HFS+ and APFS
There aren’t many major changes going from Sierra to High Sierra. But one of the most exciting and significant is the introduction of a new file system to replace the aging HFS+. It’s called the Apple File System (APFS). If you’d like to read more about APFS, I recommend this overview by Peter Cohen. “APFS: What You Need To Know About Apple’s New File System ”
If your Mac boots from an SSD, it will be automatically converted to APFS during the upgrade. Unlike the developer betas, you cannot opt out of this automatic update to APFS. Not to worry. APFS has been tested extensively on hundreds of millons of iPhones and iPads already, and it’s ready for prime time. Even if you have File Vault turned on, the conversion will occur.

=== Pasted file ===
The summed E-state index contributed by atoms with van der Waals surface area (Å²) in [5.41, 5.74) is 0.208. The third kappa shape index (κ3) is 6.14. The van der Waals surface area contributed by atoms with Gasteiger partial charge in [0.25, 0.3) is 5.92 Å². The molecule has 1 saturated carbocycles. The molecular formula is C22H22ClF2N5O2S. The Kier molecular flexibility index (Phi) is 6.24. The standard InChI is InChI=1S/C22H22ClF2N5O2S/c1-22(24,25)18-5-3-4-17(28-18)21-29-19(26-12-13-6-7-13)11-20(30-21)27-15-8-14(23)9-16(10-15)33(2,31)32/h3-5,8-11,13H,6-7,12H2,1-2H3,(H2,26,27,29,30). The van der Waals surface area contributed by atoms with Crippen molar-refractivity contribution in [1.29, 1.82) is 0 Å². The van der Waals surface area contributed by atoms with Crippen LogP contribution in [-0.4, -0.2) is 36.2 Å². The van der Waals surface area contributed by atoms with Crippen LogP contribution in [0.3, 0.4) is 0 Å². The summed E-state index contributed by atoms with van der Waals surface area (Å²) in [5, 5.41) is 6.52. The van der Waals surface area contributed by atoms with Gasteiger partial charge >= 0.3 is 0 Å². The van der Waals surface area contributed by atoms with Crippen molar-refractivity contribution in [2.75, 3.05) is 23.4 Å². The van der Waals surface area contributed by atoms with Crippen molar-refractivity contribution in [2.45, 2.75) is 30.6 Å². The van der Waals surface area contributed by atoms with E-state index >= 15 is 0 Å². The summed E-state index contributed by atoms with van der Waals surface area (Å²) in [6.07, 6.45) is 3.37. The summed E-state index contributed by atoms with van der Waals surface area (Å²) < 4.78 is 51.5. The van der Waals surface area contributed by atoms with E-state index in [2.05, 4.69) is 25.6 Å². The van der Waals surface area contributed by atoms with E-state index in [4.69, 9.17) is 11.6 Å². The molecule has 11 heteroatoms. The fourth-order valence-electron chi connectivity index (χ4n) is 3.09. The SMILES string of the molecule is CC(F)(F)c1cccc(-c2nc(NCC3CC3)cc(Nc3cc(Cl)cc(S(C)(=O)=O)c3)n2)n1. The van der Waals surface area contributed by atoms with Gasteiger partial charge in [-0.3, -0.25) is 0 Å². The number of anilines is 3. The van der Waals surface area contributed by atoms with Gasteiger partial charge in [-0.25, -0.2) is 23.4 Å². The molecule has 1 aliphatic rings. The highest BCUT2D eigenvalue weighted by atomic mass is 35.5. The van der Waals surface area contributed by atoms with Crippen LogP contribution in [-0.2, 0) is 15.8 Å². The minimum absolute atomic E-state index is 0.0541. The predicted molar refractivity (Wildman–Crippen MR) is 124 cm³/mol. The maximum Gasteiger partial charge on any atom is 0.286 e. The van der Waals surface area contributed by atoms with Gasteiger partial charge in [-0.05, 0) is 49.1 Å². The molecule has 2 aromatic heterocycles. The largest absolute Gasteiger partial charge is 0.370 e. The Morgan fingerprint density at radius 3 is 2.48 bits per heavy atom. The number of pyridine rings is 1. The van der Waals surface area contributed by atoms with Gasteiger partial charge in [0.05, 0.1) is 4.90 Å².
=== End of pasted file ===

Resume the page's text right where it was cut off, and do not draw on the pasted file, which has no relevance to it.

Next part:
If you have a Fusion drive, the installer won’t upgrade it to APFS. Some developer betas supported this upgrade for testing, but the final release of High Sierra will not support Fusion Drives.
If you boot from a standard hard disk, the installer will not upgrade the drive to APFS. For more clarifications, see this Macsales blog written by Steve Sande. “Translating Apple’s New High Sierra & APFS Compatibility Document.” This Apple document says that APFS, while not optimized for hard disks, will work with them if you elect to do the upgrade later.
What About External Time Machine Drives?
You should not attempt to upgrade your Time Machine drive to APFS with Disk Utility. Time Machine only works on drives formatted as HFS+. Also, if you format a new drive as APFS for other uses, your Mac won’t recognize it as a Time Machine destination—at least for the current implementation of TM.
For some additional details, see this article by our Jeff Butts. “Time Machine and APFS: What You Need to Know.”
Next page: mopping up.